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Kiefer Sutherland in Pompeii

The best movie culture writing from around the internet-o-sphere. There will be a quiz later. Just leave a tab open for us, will ya?

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It’s not definite that this year’s Oscars for Best Picture and Best Director will go to different movies. But it is very likely that Alfonso Cuaron is going to win the latter and that his movie, Gravity, is not going to be crowned the former. Odds in favor of Gravity for the top Academy Award are increasing of late, but I still see us having the first back-to-back split since 1953. Last year, of course, Picture went to Argo while Director went to Ang Lee (Argo‘s director, Ben Affleck, wasn’t nominated for the latter). This year the film that may trump Gravity for Best Picture is itself split between two contenders, American Hustle and 12 Years a Slave. Both of those movies won their respective Best Picture categories at the Golden Globes earlier this year. Hustle for comedy/musical and Slave for drama. Not that this means either has to follow with the Oscar (only 4 of the past 10 Oscar BPs were Globe BPs). Hustle also won the top award at the SAG Awards, that honor being for Outstanding Performance By a Cast in a Motion Picture. Not that this really means anything either (only 6 of the past 10 Oscar BPs were SAG Best Casts). Slave, meanwhile, tied for the top award at the PGA Awards — with Gravity. This is where it might mean something. The Producers Guild is currently six for six in predicting the Oscar BP, and in its history they’re 17 for 24. If they go […]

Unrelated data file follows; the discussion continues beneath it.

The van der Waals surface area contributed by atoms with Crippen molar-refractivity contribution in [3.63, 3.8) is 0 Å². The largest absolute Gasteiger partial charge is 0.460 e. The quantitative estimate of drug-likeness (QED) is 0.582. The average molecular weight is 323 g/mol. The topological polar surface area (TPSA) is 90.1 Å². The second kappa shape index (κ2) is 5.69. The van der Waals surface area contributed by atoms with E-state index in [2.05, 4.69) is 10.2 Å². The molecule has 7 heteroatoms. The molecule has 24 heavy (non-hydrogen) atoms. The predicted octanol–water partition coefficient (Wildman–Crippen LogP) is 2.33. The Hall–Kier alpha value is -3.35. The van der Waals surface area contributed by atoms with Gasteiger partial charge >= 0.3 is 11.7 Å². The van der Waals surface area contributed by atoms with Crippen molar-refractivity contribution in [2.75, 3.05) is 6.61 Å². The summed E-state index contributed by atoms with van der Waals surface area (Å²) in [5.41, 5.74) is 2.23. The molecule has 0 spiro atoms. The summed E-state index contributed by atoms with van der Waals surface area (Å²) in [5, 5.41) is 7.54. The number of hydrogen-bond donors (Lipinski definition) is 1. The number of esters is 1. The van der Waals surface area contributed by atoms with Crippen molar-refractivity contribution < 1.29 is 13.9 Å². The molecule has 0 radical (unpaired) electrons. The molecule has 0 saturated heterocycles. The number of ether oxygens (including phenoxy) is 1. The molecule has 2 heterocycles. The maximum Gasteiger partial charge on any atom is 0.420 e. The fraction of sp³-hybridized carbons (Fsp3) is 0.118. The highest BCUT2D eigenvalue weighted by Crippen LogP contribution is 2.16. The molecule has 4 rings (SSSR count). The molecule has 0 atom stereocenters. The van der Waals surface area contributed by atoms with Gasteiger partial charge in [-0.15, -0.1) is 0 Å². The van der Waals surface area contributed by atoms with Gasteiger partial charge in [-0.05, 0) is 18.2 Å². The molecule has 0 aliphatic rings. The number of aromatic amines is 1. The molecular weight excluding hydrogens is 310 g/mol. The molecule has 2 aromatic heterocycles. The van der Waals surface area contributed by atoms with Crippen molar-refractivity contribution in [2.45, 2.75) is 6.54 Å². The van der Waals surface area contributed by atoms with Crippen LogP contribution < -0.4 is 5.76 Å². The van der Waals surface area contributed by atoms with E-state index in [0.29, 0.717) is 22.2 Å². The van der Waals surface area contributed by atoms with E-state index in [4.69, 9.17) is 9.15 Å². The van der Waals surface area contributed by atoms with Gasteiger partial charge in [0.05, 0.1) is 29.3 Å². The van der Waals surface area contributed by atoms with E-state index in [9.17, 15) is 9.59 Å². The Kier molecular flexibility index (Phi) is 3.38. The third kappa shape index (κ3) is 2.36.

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Christian Bale;Jeremy Renner;Bradley Cooper

What makes a great director? Is it more about the technical visual achievement that we can see on screen? Is it about getting exceptional performances from the actors? For a great director, it’s both. For a Best Director of any given year, as so named by the Academy of Motion Picture Arts and Sciences, one or the other might do. This year, for instance, Alfonso Cuaron is the frontrunner for the Oscar, and his recognition is mostly based on the film being “an absolute technical marvel in every possible way,” as our own review from Kate Erbland puts it. Like James Cameron before him, Cuaron will be honored for work where the performances from the cast weren’t as much a priority as the performances from the camera and special effects. Yet also like Cameron, Cuaron has been paired with a Best Actress nomination for his leading lady. Sandra Bullock has won an Oscar in the past for her acting, but she still surprised many with her performance in Gravity. Do we have Cuaron to thank for that? It’s hard to tell. He’s never really gotten bad work from his actors before, but he’s certainly not thought of as an actor’s director in the way his four companions in the category are. This is his first instance of directing an Oscar nominated performance. Including this year’s additions, Martin Scorsese has 22 under his belt, David O. Russell has 11, Alexander Payne has 7 and Steve McQueen has 3 — of course, […]